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Dublin owners make cottage living practical by using passages as living spaces

Cottages are eternally romantic, particularly when they are characterful period homes in a scheme which overlooks a river filled with wildlife.

Like the Dodder, which flows from Ringsend, through Ballsbridge, Clonskeagh, Milltown, Rathgar, Terenure, Rathfarnham, Templeogue and Tallaght, and also provides south Dublin with a miles-long riverside park.

But it’s stating the obvious to assert that the big challenge for newcomers to cottage living is how they deal with the typically diminutive internal dimensions. It helps a lot when that space has already been maximised for you.

No29 Dodder View is one of a cluster of workman’s cottages constructed in 1912 beside the river at Ballsbridge in Dublin 4 and deploying the famed expert craftsmanship of that era. The decoratively combined yellow and red brick in the bright frontages and the higher ceilings provided by the original builders indicate that these would have been regarded as a more expensive and higher standard of workman’s cottage back in the day.

The typical cottage space issue is lessened considerably, first by the fact that they were also built as two-storey homes, rather than the more typical single-storey terrace dwellings we see more commonly in estate workers’ homes provided in D4 and elsewhere by the Pembroke Estate. In essence, they are more the equivalent to the typical two up, two down home of the period.

And in the case of No29, a clever revamp has also succeeded in turning typical passage or transient spaces into active living areas, thus further providing for a home which absolutely maximises all its dimensions for modern living.

For example, take the upstairs. What was formerly a more tightly-fitted three-bedroom arrangement with all three interlinked has been turned into an airy two-bed by virtue of transforming a middle room space into a walk-in wardrobe for both rooms, as well as a shared study area. The impact means no need for a wasted landing space and less space stress in the bedrooms themselves where wardrobes are no longer a necessity.

On the same floor, a bathroom ensuite off the master bedroom now doubles as an access area to an outdoor roof terrace balcony area which utilises the top of the downstairs extension.

The use of the bathroom also as a passage space to get to the terrace, while unusual, has once again completely maximised the active living area in this part of the house.

It shows too that flat extension roofs, so rarely utilised in Irish homes, offer great scope for an additional usable outdoor space when reinforced correctly to take the weight of a few people, a suitable rail barrier and a set of table and chairs.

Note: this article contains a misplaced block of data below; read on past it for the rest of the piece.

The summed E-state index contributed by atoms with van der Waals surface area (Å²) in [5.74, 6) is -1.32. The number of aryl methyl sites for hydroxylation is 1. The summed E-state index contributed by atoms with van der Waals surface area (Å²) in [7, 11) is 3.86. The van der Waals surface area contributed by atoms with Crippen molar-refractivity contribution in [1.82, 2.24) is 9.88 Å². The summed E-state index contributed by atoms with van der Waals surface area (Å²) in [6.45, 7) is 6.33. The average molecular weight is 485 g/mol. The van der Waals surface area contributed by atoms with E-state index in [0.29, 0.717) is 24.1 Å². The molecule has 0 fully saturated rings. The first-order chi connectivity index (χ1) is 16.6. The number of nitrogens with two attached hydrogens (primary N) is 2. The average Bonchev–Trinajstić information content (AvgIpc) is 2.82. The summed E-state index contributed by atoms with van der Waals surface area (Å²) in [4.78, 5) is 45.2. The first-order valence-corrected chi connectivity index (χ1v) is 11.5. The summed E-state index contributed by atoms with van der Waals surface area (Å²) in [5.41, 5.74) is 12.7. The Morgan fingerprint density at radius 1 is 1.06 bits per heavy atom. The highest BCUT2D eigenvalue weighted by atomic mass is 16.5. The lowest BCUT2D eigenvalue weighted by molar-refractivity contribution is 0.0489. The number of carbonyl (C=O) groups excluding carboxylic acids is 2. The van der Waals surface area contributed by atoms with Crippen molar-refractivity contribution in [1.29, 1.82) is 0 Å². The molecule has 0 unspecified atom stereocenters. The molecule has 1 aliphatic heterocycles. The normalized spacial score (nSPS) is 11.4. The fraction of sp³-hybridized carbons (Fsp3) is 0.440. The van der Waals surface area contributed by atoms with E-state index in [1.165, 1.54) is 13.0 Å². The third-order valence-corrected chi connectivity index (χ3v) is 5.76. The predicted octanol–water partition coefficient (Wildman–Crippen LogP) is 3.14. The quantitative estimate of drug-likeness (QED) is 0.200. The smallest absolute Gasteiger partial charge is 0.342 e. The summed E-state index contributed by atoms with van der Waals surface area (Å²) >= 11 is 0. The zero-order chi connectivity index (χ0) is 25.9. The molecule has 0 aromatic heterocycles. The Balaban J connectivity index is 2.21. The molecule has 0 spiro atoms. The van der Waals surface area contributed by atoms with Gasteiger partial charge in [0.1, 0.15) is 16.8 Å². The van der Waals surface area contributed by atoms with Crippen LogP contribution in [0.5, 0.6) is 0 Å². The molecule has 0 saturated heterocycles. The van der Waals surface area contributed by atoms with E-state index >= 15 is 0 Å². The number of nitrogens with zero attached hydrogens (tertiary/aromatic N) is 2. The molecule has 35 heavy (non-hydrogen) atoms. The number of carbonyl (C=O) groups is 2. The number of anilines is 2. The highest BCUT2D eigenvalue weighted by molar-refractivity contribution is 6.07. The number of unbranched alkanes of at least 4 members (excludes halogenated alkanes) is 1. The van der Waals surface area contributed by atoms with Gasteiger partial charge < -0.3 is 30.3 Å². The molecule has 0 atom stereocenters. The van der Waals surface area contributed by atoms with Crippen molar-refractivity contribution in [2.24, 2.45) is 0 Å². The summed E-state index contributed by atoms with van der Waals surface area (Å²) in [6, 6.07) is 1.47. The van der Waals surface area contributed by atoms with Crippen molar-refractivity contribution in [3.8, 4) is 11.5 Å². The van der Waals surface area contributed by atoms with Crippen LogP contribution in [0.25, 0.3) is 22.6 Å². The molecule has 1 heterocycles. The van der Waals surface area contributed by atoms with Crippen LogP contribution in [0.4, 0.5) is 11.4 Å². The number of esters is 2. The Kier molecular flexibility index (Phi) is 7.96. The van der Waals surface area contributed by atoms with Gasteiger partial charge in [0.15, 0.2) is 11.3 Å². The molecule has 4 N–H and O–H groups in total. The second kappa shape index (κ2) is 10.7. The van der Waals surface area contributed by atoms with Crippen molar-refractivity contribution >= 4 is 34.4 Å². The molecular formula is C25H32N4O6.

Downstairs the front door leads into a very small draught excluding hall space and then straight into the open plan sitting room and then into the kitchen and dining area.

With wide set double doors in situ, the two can either be left as a flowing open space or else separated for privacy in either. And with the stairs running straight up the living room wall, not an inch of this 803 sq ft home is wasted.

The interior downstairs is wholly modern. The living room has a porcelain tiled floor and a recessed and raised fireplace.

The double doors lead through to the kitchen and dining room which also has a tiled floor and comes with an array of wall and floor units with a tiled splashback.

Downstairs has a bathroom at the furthest end of the house with a bath tub, shower, wc and wash hand basin and a lobby space beside it leads out to a small outdoor courtyard.

The master bedroom upstairs has double doors through to the study with its dark timber polished floor. The ensuite has its own shower cubicle.

Bedroom two, which also has access to the study and changing room, has its original period cast iron fireplace intact and is also floored in solid wood.

The house is located within the leafy Embassy Belt and in Ireland’s most expensive and prestigious postcode district.

It is also set within a stone’s throw of a range of amenities such as the RDS, the Aviva Stadium as well as the shops, restaurants and bars of Ballsbridge. The house is located a half hour’s walk from Grafton Street.

The DART is also close at hand if you fancy travelling in the other direction to the seaside at Blackrock, Dun Laoghaire and Dalkey/Killiney.

Heating is gas fired and parking is on the street.

No29 Dodder View Cottages is for sale through agent Geraldine Keary, who is seeking offers in the order of €575,000.

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